Ami Harris, mother of the two young Lochgilphead Red Star footballers, Lee and Aron Harris – who, with teammates from Red Star [and courtesy of Sky Sports] – are to have the time of their lives at Hampden this coming Friday night at Scotland’s World Cjp qualifier against Belgium – casually tossed an an idea into conversation about the Hampden gig.
The trouble with young boy racers who lack fear and secure judgement of risk and distance is not a new one.
The dangers they pose to themselves and others is not new either.
As the grumble of Ami’s car engine betrays, she is something of a car freak, so her mind turns easily to such issues.
Her proposition is that young drivers – the cost of whose car insurance is something you have to sit down to contemplate – should be given the option of fitting a tachograph to their cars.
If they don’t take the option, they pay the going insurance rates.
If they accept it, fit and maintain the tachograph and can show that they are staying within speed limits and stay accident free – their insurance would fall periodically.
That would incentivise responsible driving.
For Argyll believes that, alongside this sort of strategic incentive, Argyll would benefit from some enterprising investor setting up a mini-moto track.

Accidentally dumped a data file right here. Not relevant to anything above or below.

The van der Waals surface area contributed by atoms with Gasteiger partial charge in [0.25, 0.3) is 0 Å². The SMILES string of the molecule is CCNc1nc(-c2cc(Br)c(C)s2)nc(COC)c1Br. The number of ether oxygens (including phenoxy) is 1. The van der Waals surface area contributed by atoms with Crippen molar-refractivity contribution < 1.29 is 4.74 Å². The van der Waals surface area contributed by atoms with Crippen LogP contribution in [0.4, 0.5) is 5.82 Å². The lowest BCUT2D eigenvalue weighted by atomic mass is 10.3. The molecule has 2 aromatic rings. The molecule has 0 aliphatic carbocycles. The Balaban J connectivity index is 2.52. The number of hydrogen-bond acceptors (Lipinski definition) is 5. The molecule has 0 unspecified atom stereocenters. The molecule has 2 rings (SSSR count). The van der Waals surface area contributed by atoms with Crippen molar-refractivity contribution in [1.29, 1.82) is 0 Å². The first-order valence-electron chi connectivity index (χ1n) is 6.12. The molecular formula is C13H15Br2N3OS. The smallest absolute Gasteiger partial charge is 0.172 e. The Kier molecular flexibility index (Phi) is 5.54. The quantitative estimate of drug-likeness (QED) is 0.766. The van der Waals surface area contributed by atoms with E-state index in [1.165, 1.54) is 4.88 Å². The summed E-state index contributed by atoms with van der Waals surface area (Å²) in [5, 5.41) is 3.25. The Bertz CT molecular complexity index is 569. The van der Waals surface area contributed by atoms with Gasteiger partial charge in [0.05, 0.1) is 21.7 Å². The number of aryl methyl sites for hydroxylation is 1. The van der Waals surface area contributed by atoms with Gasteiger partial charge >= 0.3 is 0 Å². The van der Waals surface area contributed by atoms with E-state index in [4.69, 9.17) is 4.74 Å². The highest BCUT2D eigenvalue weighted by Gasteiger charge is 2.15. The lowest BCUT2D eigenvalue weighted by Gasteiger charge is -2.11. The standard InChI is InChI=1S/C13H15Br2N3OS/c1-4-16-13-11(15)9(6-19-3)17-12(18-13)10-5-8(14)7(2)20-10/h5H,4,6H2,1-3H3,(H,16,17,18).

Speed and physical skills are ultra-attractive to the young – and to the young in spirit, for that matter.
Rather than try to obliterate what is natural, it would make sense to give it a legitimate focus – to enable familiarisation with speed and the acquisition of control skills in a managed, competitive – and affordable – context.
We had thought for years about a campaigning or a karting circuit – there is only one, in Fife, so demand would be good.
However, knowledgeable advice suggests that the financials of a karting circuit – and of karting for enthusiasts – are intimidating.
John Buchanan Chair of the Argyll Classic and Sporting Car Club then threw the discussion from four wheels to two – in the notion of mini-motos and a mini-moto track.
The bikes are for younger and adult riders and are affordable. The circuits are not hugely expensive to accommodate. The skills are pretty awesome. It’s a great spectator sport – and it can be dirt track and tarmac.
The karting circuit at Knockhill in Fife – as do most karting circuits now – also runs mini moto racing events. There is plenty of room, to everyone’s advantage, for a west coast facility.
There is a Scottish Mini Moto Championships.
Getting this going in Argyll would be investing in something testing and sexy for our young people’s active leisure time here. There is little enough for them here in grannyland – and we could breed some Argyll champions.
Here are some links to play with – on dirt trak and circuit mini motos, on customising models, on mini moto racing and on mini moto and karting.